When I was 12 years old, my youth group went on a picnic/Saturday night fun night in Julian Price Park, off the Blue Ridge Parkway near Boone, N.C..

While there, we decided that we would go on the trail and walk to the waterfall. The trail itself was 3 miles long, but there was a shorter option, and since it was late in the evening, we concluded that would be the best option for us to take.

As we were walking some of the youth counselors’ kids ran ahead. Because they ran ahead, the counselors ran ahead after them, leaving us behind.

For a while that was not a big deal, we stayed on the trail. We ended up making it to the waterfall. But the problem came when we didn’t know how to get back to the picnic shelter. Should we keep walking forward on the trail we had not yet traveled, or should we turn around and go back?

Like most 12 – 15-year-olds we weren’t very conscious of time, therefore none of us had watches on. Not to mention this was LONG BEFORE the day of smart phones! We had no concept of what time it was and how much longer it would be daylight. Also, we had no idea of actually how far we had walked, and someone concluded that if we turned around and walked back the way we came, we would end up walking the same distance because they believed we had walked halfway.

So we continued on the trail, moving ahead. After a short time darkness fell. As it gradually became darker we started holding on to one another’s hands, joining together like a fence. That kept us all together. But once it became completely dark, we realized that regardless of how “linked” we were with one another, none of us knew the best way out. We could no longer see the trail, limbs from trees were smacking us in the face, and periodically the people in the front would trip over a root. Each time the people in front of us hit an obstacle those following could avoid it. It made it easier for the end of the line, but a nightmare for those leading the way.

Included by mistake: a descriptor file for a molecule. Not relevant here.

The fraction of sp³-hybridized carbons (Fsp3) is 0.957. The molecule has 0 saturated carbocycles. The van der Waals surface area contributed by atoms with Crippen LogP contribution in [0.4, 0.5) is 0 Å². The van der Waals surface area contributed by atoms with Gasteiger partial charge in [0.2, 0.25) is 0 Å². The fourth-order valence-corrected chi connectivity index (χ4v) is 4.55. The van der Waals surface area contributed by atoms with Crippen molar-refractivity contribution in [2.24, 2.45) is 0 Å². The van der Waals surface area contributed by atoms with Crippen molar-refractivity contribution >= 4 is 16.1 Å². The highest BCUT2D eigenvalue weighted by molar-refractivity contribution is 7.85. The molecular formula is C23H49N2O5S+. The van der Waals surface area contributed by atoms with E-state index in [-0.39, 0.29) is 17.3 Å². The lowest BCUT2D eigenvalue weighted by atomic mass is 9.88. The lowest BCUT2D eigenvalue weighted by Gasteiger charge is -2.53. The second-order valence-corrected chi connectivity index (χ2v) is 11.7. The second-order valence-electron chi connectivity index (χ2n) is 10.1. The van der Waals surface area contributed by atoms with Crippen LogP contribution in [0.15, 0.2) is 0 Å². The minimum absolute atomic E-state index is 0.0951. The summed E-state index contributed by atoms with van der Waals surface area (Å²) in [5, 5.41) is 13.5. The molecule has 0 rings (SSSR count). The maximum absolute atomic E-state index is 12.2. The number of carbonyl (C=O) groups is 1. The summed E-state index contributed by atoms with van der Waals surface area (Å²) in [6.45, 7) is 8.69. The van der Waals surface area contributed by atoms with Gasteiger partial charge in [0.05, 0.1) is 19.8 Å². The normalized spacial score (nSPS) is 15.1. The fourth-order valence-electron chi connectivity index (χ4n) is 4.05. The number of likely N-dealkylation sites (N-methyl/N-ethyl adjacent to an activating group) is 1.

We walked for two hours linked together AND falling together. (I personally was afraid of bears finding us before we found civilization, but luckily there were no bears that day!)

Finally, amidst the darkness, we could hear voices calling our names. As soon as we heard that we immediately all began yelling back, “Here we are!” After we yelled, we would wait in silence, hoping to hear them call us again. Eventually after much yelling, listening, following, then yelling again, we found our way to our counselors. Ultimately we had been on the trail for four and a half hours, lost for at least 3 of those. Needless to say we were all exhausted, cold, and recovering from being quite scared.

The way we finally found our way out of the darkness was by following the voices of those who were our leaders. Much like how we are called to live out this life, following the voice of the ultimate leader.

In The Shack Papa is in the kitchen and calls out to Mack, “Just follow my voice.”

This was a voice of love, acceptance, and ultimate goodness. There was no judgment associated with the voice, no condemnation. No “you aren’t good enough.” The voice offered Mack a safe place of unconditional love.

That same voice offers those same things to us today! The problem is our internal voices are often times too loud and drown out the voice of God as revealed to us through the Holy Spirit. Maybe we can focus on the voice of God calling out to us telling us we are loved.

That is the voice we need to follow.

John 10: 14 – 18

“I am the Good Shepherd. I know my own sheep and my own sheep know me. In the same way, the Father knows me and I know the Father. I put the sheep before myself, sacrificing myself if necessary. You need to know that I have other sheep in addition to those in this pen. I need to gather and bring them, too. They’ll also recognize my voice. Then it will be one flock, one Shepherd. This is why the Father loves me: because I freely lay down my life. And so I am free to take it up again. No one takes it from me. I lay it down of my own free will. I have the right to lay it down; I also have the right to take it up again. I received this authority personally from my Father.”